Still, it took some time for the story to click into place. Coppola had gone into 2020 readying her biggest project ever, an adaptation of “The Custom of the Country,” Edith Wharton’s 1913 novel, as a five-hour limited series for Apple TV+. But although the streamer has a reputation for spending big on prestige projects, Coppola said executives there weren’t keen on the lead character, ambitious social climber Undine Spragg, and began to tighten their purse strings accordingly. (Apple did not respond to requests for comment.)

“The idea of an unlikable woman wasn’t their thing,” Coppola said. “But that’s what I’m saying about who’s in charge.”

A friend prodded her to find something new to direct, and while laid up in bed for a week with COVID-19, Coppola took another look at “Elvis and Me” and suddenly saw with crystal clarity how it could work as a film. Even though Baz Luhrmann had just gone into production on the glitzy biopic “Elvis,” Coppola was undaunted: She figured if his version became a hit — and it did, grossing $288 million worldwide and earning eight Oscar nominations — then it would only juice interest in Priscilla’s side of the story.

Coppola called up Presley, who had been a fan of hers since “Lost in Translation,” and after careful wooing, the 78-year-old came aboard the project as an executive producer. On the advice of her frequent collaborator Kirsten Dunst, Coppola hired Cailee Spaeny, best known for “Mare of Easttown” and “Pacific Rim: Uprising,” to play Priscilla from ages 14 to 28. Casting Elvis was harder: The real-life icon left impossibly big shoes to fill, and Luhrmann’s leading man, Austin Butler, was about to be Oscar-nominated for his robust spin on the role. Coppola wanted her film to show Elvis’ darker, domestic side, and to play him, she selected fast-rising Australian actor Jacob Elordi from the HBO series “Euphoria.”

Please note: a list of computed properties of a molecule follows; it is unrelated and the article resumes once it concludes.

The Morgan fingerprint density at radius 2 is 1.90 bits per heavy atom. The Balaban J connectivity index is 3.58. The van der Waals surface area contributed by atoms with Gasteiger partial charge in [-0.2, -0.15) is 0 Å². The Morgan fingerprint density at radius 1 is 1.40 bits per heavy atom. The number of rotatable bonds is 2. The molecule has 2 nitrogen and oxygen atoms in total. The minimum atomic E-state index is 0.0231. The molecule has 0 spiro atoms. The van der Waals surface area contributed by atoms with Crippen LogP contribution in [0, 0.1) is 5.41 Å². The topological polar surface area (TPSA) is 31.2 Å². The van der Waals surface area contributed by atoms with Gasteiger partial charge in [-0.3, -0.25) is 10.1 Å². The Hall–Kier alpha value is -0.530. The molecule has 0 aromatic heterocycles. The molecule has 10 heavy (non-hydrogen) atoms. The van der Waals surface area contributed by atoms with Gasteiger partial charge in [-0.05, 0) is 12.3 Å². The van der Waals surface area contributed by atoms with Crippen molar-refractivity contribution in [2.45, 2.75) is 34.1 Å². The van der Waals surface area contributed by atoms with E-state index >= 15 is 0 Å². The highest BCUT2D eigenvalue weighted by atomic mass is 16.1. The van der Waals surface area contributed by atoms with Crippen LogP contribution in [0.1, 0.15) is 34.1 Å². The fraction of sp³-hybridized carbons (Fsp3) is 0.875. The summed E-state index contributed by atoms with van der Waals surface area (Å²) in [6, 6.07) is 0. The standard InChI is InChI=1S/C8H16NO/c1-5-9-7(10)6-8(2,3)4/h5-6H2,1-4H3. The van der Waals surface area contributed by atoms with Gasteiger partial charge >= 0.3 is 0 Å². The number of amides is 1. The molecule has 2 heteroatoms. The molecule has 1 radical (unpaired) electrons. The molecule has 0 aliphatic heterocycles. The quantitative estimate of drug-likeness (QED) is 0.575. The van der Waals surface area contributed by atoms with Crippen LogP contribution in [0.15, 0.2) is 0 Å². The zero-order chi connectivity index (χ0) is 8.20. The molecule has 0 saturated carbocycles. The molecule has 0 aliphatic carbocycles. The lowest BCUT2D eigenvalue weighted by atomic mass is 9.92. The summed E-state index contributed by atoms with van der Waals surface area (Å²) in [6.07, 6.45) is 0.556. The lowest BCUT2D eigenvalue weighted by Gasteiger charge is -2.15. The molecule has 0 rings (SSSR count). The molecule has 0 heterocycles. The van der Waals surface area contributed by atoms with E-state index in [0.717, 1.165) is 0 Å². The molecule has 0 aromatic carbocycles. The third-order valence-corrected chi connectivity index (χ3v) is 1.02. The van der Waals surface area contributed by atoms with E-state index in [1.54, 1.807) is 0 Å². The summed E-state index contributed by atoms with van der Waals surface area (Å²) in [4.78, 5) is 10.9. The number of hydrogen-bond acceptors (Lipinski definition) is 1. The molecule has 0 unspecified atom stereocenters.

The project was coming together quickly, but on a tight budget that allowed little room for error. Luhrmann had made “Elvis” for $85 million and Coppola had less than one-fourth of that to spend on a lavish period piece that would span a decade and a half and re-create 1960s Memphis, Tennessee, in wintry Toronto. Then, just before the film’s start date last October, a key piece of financing fell through. To save “Priscilla,” which was now $2 million short of its budget, Coppola and producer Youree Henley were faced with an impossible task: An entire week would have to be cut from the film’s already slim shoot. With so little to work with, would “Priscilla” fall apart just as Coppola’s Apple series had?

“We were like, ‘If we hold hands and jump out of the plane together, we’ll just figure it out as we’re descending,’” said Henley, who huddled with Coppola to slash 10 pages from the script.